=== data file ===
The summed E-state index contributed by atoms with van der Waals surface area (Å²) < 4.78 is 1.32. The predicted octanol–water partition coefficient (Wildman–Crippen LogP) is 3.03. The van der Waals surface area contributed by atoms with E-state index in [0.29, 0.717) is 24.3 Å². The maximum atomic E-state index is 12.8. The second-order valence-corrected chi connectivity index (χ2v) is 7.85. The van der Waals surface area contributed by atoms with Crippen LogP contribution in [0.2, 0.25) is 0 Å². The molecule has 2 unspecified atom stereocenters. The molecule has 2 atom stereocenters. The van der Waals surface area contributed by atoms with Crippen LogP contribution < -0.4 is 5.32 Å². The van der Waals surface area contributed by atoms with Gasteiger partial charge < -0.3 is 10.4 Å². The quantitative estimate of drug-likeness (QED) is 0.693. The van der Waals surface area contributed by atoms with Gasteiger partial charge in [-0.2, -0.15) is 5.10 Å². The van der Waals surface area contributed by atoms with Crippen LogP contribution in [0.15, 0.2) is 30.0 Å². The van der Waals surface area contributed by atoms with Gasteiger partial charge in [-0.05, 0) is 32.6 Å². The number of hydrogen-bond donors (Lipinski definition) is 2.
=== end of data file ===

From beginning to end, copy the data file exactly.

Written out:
The summed E-state index contributed by atoms with van der Waals surface area (Å²) < 4.78 is 1.32. The predicted octanol–water partition coefficient (Wildman–Crippen LogP) is 3.03. The van der Waals surface area contributed by atoms with E-state index in [0.29, 0.717) is 24.3 Å². The maximum atomic E-state index is 12.8. The second-order valence-corrected chi connectivity index (χ2v) is 7.85. The van der Waals surface area contributed by atoms with Crippen LogP contribution in [0.2, 0.25) is 0 Å². The molecule has 2 unspecified atom stereocenters. The molecule has 2 atom stereocenters. The van der Waals surface area contributed by atoms with Crippen LogP contribution < -0.4 is 5.32 Å². The van der Waals surface area contributed by atoms with Gasteiger partial charge < -0.3 is 10.4 Å². The quantitative estimate of drug-likeness (QED) is 0.693. The van der Waals surface area contributed by atoms with Gasteiger partial charge in [-0.2, -0.15) is 5.10 Å². The van der Waals surface area contributed by atoms with Crippen LogP contribution in [0.15, 0.2) is 30.0 Å². The van der Waals surface area contributed by atoms with Gasteiger partial charge in [-0.05, 0) is 32.6 Å². The number of hydrogen-bond donors (Lipinski definition) is 2.